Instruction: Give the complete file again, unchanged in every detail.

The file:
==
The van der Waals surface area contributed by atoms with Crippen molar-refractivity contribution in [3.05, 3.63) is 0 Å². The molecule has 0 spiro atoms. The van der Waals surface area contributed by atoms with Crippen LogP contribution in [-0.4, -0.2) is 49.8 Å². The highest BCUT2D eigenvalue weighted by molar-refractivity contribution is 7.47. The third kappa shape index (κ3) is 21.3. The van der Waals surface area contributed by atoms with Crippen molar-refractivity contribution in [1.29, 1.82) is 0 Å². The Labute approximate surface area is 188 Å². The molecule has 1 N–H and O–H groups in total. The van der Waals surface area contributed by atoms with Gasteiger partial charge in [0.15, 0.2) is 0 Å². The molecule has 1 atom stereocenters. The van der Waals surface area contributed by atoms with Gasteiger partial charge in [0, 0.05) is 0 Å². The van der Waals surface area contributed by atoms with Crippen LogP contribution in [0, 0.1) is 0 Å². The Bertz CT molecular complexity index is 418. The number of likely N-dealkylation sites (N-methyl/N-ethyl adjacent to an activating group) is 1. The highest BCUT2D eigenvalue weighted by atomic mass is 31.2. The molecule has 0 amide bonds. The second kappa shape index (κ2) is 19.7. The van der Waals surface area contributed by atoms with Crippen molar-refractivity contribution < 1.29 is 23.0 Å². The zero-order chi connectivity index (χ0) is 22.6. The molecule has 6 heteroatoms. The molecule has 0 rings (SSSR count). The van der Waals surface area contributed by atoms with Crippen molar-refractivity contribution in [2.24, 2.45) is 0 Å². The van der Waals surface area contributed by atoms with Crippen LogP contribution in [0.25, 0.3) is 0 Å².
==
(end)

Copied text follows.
The van der Waals surface area contributed by atoms with Crippen molar-refractivity contribution in [3.05, 3.63) is 0 Å². The molecule has 0 spiro atoms. The van der Waals surface area contributed by atoms with Crippen LogP contribution in [-0.4, -0.2) is 49.8 Å². The highest BCUT2D eigenvalue weighted by molar-refractivity contribution is 7.47. The third kappa shape index (κ3) is 21.3. The van der Waals surface area contributed by atoms with Crippen molar-refractivity contribution in [1.29, 1.82) is 0 Å². The Labute approximate surface area is 188 Å². The molecule has 1 N–H and O–H groups in total. The van der Waals surface area contributed by atoms with Gasteiger partial charge in [0.15, 0.2) is 0 Å². The molecule has 1 atom stereocenters. The van der Waals surface area contributed by atoms with Gasteiger partial charge in [0, 0.05) is 0 Å². The van der Waals surface area contributed by atoms with Crippen LogP contribution in [0, 0.1) is 0 Å². The Bertz CT molecular complexity index is 418. The number of likely N-dealkylation sites (N-methyl/N-ethyl adjacent to an activating group) is 1. The highest BCUT2D eigenvalue weighted by atomic mass is 31.2. The molecule has 0 amide bonds. The second kappa shape index (κ2) is 19.7. The van der Waals surface area contributed by atoms with Crippen molar-refractivity contribution < 1.29 is 23.0 Å². The zero-order chi connectivity index (χ0) is 22.6. The molecule has 6 heteroatoms. The molecule has 0 rings (SSSR count). The van der Waals surface area contributed by atoms with Crippen molar-refractivity contribution in [2.24, 2.45) is 0 Å². The van der Waals surface area contributed by atoms with Crippen LogP contribution in [0.25, 0.3) is 0 Å².